Text Size: A A A
The Ashley Treatment: Best Interests, Convenience, and Parental Decision-Making Can we justify surgically altering a severely impaired child?

Ashley was born with a severe brain impairment that leaves her unable to walk, talk, eat, sit up, or roll over. In 2004, her parents and the doctors at Seattle’s Children’s Hospital devised what they called the “Ashley Treatment”—high-dose estrogen therapy to stunt her growth, removal of her uterus via hysterectomy to prevent menstrual discomfort, and removal of her breast buds to limit the growth of her breasts. Were these treatments in Ashley’s best interests? Do they treat her as a person with dignity and respect, and were they likely to make her life go better?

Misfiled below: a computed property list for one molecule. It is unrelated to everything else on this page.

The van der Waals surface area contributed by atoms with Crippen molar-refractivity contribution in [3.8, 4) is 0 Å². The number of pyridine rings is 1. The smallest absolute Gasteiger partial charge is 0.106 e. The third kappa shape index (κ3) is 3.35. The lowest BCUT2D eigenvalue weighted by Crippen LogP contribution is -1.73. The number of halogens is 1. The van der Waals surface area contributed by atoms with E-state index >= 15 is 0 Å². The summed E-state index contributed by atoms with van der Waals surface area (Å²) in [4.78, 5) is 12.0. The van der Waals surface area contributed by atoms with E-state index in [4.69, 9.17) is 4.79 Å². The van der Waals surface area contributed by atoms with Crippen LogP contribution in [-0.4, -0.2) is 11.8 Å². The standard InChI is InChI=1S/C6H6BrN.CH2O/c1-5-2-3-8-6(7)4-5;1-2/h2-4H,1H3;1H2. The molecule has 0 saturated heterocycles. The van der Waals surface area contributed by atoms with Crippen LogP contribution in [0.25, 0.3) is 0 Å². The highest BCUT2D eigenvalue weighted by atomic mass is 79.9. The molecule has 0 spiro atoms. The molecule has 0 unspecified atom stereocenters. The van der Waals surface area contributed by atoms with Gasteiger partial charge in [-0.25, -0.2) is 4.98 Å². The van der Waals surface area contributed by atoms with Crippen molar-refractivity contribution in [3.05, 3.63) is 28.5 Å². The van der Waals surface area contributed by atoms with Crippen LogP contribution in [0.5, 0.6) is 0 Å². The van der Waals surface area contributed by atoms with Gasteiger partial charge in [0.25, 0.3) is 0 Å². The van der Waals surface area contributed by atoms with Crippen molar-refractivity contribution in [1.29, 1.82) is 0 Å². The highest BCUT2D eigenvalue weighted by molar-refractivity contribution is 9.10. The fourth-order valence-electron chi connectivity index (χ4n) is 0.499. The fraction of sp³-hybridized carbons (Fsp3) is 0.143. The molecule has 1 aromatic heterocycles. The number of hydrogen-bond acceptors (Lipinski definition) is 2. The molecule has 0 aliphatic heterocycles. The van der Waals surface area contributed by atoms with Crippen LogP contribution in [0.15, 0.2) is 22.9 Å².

Ashley was born with a severe brain impairment that leaves her unable to walk, talk, eat, sit up, or roll over. In 2004, her parents and the doctors at Seattle’s Children’s Hospital devised what they called the “Ashley Treatment”—high-dose estrogen therapy to stunt her growth, removal of her uterus via hysterectomy to prevent menstrual discomfort, and removal of her breast buds to limit the growth of her breasts. Were these treatments in Ashley’s best interests? Do they treat her as a person with dignity and respect, and were they likely to make her life go better?

S. Matthew Liao, Julian Savulescu, and Mark Sheehan, “The Ashley Treatment: Best Interests, Convenience, and Parental Decision-Making,” Hastings Center Report 37, no. 2 (2007): 16-20.